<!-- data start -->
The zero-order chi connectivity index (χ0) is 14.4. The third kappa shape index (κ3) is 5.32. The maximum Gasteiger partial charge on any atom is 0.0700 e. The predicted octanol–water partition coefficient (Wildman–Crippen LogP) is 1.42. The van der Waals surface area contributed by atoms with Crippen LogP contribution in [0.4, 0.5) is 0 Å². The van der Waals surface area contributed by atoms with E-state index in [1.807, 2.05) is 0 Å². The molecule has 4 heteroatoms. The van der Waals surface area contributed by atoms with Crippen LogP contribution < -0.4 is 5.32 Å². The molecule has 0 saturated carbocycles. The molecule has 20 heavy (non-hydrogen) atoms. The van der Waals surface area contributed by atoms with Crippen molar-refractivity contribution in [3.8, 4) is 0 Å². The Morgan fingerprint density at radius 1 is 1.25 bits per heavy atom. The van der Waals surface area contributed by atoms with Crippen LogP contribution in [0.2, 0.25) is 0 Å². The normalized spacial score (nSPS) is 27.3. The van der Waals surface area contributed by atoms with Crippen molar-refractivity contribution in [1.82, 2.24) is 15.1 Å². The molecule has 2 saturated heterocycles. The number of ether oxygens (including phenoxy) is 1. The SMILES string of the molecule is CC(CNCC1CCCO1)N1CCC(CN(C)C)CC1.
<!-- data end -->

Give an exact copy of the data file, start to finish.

The zero-order chi connectivity index (χ0) is 14.4. The third kappa shape index (κ3) is 5.32. The maximum Gasteiger partial charge on any atom is 0.0700 e. The predicted octanol–water partition coefficient (Wildman–Crippen LogP) is 1.42. The van der Waals surface area contributed by atoms with Crippen LogP contribution in [0.4, 0.5) is 0 Å². The van der Waals surface area contributed by atoms with E-state index in [1.807, 2.05) is 0 Å². The molecule has 4 heteroatoms. The van der Waals surface area contributed by atoms with Crippen LogP contribution < -0.4 is 5.32 Å². The molecule has 0 saturated carbocycles. The molecule has 20 heavy (non-hydrogen) atoms. The van der Waals surface area contributed by atoms with Crippen molar-refractivity contribution in [3.8, 4) is 0 Å². The Morgan fingerprint density at radius 1 is 1.25 bits per heavy atom. The van der Waals surface area contributed by atoms with Crippen LogP contribution in [0.2, 0.25) is 0 Å². The normalized spacial score (nSPS) is 27.3. The van der Waals surface area contributed by atoms with Crippen molar-refractivity contribution in [1.82, 2.24) is 15.1 Å². The molecule has 2 saturated heterocycles. The number of ether oxygens (including phenoxy) is 1. The SMILES string of the molecule is CC(CNCC1CCCO1)N1CCC(CN(C)C)CC1.